about ignorance and Americas democratic failure: the genie is out of the bottle, and
there is no obvious way to turn back. Judicial review, for example, has been pushed
aside in favor of majoritarianismas well as in favor of referendum voting on the
one hand and activist judges on the other. The Tiebout competition highlighted
in Somins menu of solutions has been kicked aside in favor of greater and greater
concentration of power at the federal level. And, as Somin makes clear, there is
absolutely no hope left if we leave things to the American voter.
We are left, then, with a failed American democratic system, one that will wobble
along for decades, if not centuries to come. Somins work is a fine testament of where
we have gone as a country and how the strong incentives we face to be politically
ignorant have driven our decline. His work also offers plausible solutions to our
modern-day problems, but I am skeptical about greater decentralization or a swing
back toward more judicial review happening any time soon.
Somins analysis sheds a great deal of light on Americas democratic failure,
but the issues of transitioning from here (i.e., an American tending toward an
idiocracy) to there (an America where some checks and balances are restored) are
not made clear to the reader. Transition issues are messy, so it makes sense that Somin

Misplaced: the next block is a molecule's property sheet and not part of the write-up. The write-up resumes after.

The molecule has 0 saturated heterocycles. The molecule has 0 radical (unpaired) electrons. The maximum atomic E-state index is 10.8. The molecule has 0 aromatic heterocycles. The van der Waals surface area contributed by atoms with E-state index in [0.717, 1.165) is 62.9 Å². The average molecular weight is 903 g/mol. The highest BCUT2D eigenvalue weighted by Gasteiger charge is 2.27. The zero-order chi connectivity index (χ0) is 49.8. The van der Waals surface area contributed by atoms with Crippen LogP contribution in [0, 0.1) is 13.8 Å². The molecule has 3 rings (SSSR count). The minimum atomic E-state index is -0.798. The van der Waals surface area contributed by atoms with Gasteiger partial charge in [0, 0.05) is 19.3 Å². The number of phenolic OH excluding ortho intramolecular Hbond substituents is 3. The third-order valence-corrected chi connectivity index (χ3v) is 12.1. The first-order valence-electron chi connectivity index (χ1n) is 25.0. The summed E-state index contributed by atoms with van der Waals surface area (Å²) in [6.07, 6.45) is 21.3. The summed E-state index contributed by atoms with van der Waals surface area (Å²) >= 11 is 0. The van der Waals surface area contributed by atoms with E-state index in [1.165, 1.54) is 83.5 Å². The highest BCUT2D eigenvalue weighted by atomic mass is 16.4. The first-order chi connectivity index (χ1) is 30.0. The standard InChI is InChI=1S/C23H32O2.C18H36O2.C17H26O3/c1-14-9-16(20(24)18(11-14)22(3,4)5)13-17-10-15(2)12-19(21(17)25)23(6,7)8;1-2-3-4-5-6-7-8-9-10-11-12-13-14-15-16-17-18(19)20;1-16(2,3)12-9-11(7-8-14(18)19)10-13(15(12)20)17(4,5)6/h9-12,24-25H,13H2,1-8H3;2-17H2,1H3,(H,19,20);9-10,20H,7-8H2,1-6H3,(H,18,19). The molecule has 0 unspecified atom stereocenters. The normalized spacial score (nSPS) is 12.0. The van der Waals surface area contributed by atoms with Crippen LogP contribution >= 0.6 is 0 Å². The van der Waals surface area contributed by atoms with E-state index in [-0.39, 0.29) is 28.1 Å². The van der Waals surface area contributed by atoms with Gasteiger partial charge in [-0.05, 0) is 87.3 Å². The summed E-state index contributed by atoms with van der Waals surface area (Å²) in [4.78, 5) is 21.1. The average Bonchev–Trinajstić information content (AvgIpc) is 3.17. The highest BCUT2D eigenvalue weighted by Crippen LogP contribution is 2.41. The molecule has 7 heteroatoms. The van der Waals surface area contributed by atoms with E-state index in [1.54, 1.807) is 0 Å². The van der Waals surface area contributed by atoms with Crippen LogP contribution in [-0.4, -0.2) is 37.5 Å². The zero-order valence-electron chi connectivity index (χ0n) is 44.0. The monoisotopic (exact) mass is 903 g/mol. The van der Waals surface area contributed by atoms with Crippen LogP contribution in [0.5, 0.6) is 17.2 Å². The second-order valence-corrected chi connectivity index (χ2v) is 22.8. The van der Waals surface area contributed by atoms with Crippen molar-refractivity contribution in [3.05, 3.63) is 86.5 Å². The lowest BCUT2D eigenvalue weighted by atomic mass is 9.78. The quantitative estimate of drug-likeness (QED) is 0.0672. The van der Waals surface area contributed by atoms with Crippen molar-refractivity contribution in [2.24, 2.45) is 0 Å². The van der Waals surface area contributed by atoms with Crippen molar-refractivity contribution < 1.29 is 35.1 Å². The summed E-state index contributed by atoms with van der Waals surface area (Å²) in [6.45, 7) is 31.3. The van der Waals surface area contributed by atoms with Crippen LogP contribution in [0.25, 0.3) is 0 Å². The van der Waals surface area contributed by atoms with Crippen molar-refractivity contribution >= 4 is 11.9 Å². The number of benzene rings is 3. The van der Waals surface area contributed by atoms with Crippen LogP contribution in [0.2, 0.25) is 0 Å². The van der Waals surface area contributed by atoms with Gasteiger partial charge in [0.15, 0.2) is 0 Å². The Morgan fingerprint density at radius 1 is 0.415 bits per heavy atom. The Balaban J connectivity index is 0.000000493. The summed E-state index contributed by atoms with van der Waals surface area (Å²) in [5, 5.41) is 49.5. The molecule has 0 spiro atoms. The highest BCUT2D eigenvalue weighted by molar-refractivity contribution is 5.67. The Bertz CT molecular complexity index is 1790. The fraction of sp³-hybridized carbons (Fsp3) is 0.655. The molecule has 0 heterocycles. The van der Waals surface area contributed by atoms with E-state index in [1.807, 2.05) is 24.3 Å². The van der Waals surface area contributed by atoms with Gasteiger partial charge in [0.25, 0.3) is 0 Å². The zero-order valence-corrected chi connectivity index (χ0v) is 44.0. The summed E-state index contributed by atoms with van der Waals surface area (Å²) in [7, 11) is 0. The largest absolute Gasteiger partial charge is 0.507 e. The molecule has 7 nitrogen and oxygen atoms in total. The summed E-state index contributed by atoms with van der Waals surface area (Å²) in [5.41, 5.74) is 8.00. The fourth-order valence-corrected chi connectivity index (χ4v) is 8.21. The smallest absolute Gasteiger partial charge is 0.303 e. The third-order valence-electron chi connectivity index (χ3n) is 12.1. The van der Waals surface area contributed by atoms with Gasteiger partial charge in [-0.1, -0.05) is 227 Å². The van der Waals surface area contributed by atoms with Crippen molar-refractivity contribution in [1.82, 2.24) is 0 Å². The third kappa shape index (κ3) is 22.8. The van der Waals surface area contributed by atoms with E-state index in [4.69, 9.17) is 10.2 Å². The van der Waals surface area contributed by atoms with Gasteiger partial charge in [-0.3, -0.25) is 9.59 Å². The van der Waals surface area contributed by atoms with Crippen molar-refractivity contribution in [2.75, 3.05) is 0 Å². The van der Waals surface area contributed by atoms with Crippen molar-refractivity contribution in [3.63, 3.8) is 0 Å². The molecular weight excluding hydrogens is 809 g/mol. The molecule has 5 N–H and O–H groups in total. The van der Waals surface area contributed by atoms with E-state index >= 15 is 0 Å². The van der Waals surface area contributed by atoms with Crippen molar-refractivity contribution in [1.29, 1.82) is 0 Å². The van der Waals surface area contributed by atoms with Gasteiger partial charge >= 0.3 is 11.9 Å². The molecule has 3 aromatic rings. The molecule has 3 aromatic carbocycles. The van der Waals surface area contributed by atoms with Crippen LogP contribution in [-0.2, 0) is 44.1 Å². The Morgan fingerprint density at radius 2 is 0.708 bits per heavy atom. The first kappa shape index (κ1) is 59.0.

tends to sidestep issues involving the implementation of reform.
Along with the issues of transitioning, Somins work also downplays the role
of the political entrepreneur in putting our country on a different trajectory. The
simple version of Democracy and Political Ignorance, as I read it and stated earlier,
is garbage in, garbage out. Ignorant voters have bad information and rely on flawed
heuristics in the political domain. When garbage is going in, it is no surprise, therefore,
to see bad political outcomes being spit out.
Though the Somin story is a persuasive one, other factors matter at the margin.
Leaders, for example, matter, and every now and then countries have moments whena politician or set of policies come along and result in a significant departure from
current political opinion. The shock therapy experiences in eastern Europe, for
example, were one such moment when, despite the broad-based social welfare preferences
of voters in the region, economic liberalization for the better occurred.
Franklin D. Roosevelt, in contrast, is an example of an entrepreneurial politician who
overstepped the median voters attitudes during the 1930s, and we all are the worse
as a result. Programs such as airline deregulation of the 1970s, financial market
liberalization in the 1980s, and progress on free trade in the 1990s stand as examples
of political entrepreneurs outmaneuvering the mob. Such examples suggest there
exists some slack in the system, which Somin acknowledges but downplays. Slack in
the system that allows for entrepreneurs to step in may very well be our only hope
given the ugly realities of Americarealities Somin so carefully and so clearly opens
our eyes to one page at a time.